Slavyanka, Azerbaijan

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Slavyanka is located in Azerbaijan
Coordinates: 40°39′27″N 45°48′38″E / 40.65750°N 45.81056°E / 40.65750; 45.81056Coordinates: 40°39′27″N 45°48′38″E / 40.65750°N 45.81056°E / 40.65750; 45.81056
Country  Azerbaijan
Rayon Gadabay
Population [citation needed]
 • Total 3,705
Time zone AZT (UTC+4)
 • Summer (DST) AZT (UTC+5)

Slavyanka (Russian: Славянка) is a village and the most populous municipality, except for the capital Gədəbəy, in the Gadabay Rayon of Azerbaijan. It has a population of 3,705. The municipality consists of the villages of Slavyanka and Maarif.[1]


Along with a number of other villages in northwestern Azerbaijan, Slavyanka was settled in 1844 by the Doukhobors, members of a Pacifist dissenter Christian group resettled to Transcaucasia by Nicholas I from the Molochna River settlements in today's Zaporizhia Oblast of the Ukraine. The village is said to have been named after the town of Slavyansk (in today's Donetsk Oblast), where many of the ancestors of the Molochna Doukhobors had originated.[2][3]

Slavyanka was the birthplace of the Doukhobor leader Peter Verigin, who was born there on June 29, 1859.[4]

The Russian painter Vasily Vereshchagin visited Slavyanka in 1863. The village at the time had 205 houses with around 600 male residents (and, presumably, a similar number of females). According to Vereshchagin, the Doukhobors "lived an honest, reasonable, and prosperous life", but, under the pressure of the struggle for existence in the borderlands, had become less strict in their practices, many taking up smoking tobacco and drinking alcohol. [5]

During the confrontation with the Czarist government in the mid-1890s over the conscription and oath of allegiance, in June 1895 Slavyanka became the site of the area's Doukhobors destroying their weapons in the well-known "Burning of the Arms" event.[2] The government responded by exiling a large number of the local Doukhobors elsewhere in Russian Empire; some died of starvation, exposure, and diseases in the process. In 1899, many survivors left for Saskatchewan, Canada.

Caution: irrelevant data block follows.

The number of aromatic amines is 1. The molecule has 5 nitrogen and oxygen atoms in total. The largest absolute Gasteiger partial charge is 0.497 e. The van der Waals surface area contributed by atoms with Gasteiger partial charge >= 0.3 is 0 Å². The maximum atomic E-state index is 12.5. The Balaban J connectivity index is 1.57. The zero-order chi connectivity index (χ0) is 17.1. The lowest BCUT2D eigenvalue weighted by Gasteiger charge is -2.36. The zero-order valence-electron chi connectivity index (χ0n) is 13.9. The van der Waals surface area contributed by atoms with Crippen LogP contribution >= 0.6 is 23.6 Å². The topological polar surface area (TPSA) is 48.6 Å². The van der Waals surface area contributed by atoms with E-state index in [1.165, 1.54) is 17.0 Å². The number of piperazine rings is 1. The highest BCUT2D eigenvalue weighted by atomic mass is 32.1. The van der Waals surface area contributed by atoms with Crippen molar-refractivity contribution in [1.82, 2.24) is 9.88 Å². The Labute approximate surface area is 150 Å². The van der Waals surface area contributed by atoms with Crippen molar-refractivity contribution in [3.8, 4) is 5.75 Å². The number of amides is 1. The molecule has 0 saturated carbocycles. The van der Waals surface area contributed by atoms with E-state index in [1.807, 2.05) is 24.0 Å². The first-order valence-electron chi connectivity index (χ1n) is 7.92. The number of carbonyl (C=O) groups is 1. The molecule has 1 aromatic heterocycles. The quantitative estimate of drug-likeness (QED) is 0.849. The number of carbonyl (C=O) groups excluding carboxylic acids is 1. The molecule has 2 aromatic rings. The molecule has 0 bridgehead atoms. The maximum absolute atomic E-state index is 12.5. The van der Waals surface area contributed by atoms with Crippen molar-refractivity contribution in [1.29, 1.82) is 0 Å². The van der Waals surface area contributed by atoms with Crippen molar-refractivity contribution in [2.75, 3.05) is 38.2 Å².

Many of the Doukhobors that remained in Elisabethpol Governorate (today's western Azerbaijan) joined other dissenting Christian groups, such as Molokans or Baptists. Others moved in the 1920s to Ukraine or Russia, where they named villages in Zaporizhia Oblast[6] and Rostov Oblast[7] after their old home in Azerbaijan.

During the Soviet period, the peasants of the village were collectivized into a kolkhoz named Put' Ilyicha (Russian: Путь Ильича, 'Lenin's Way').[2]

Slavyanka's name carried to Canada[edit]

The Doukhobors who emigrated to Canada named two of their new short-lived villages after the Caucasian Slavyanka. One Slavyanka was located near Blaine Lake, Saskatchewan in the so-called "Saskatchewan Doukhobor Colony"; it was founded in 1901 and abandoned in 1911.[8] The other, near Kamsack, Saskatchewan in the so-called "South Doukhobor Colony", was established in 1899; in 1905, its residents mostly moved to two other villages, and this Slavyanka was soon abandoned.[3][9]

Present day[edit]

Despite significant emigration, Slavyanka still maintains ethnically Russian (Molokan) population,[10][11]

The village is served by a paved road that runs from Ağamalı via Slavyanka to the district center, Gadabay.


  1. ^ "Belediyye Informasiya Sistemi" (in Azerbaijani). Archived from the original on September 24, 2008. 
  2. ^ a b c Slavyanka Village (Doukhobor Genealogy Website)
  3. ^ a b J. Kalmakoff, Doukhobor Historical Maps, with maps of settlements in Azerbaijan and Georgia (Doukhobor Genealogy Website)
  4. ^ Brève histoire des Doukhobors au Canada (in French)
  5. ^ The Dukhobortsy, 1863. From: "Vassili Verestchagin: Painter-Soldier-Traveller, Autobiographical Sketches". Translated by F.H. Peters. London: Bentley, 1887. (The spelling in the 1887 edition was Duchobortzis, [1])
  6. ^ [2] (Doukhobor Genealogy Website)
  7. ^ [3] (Doukhobor Genealogy Website)
  8. ^ [4] (Doukhobor Genealogy Website)
  9. ^ [5] (Doukhobor Genealogy Website)
  10. ^ Ильхам Алиев совершил визит в Кедабекский и Шамкирский районы(in Russian)
  11. ^ МТРК «Мир» - Жителям русских сел Славянка, Новосаратовка и Ивановка в Азербайджане местные власти преподнесли сюр

External links[edit]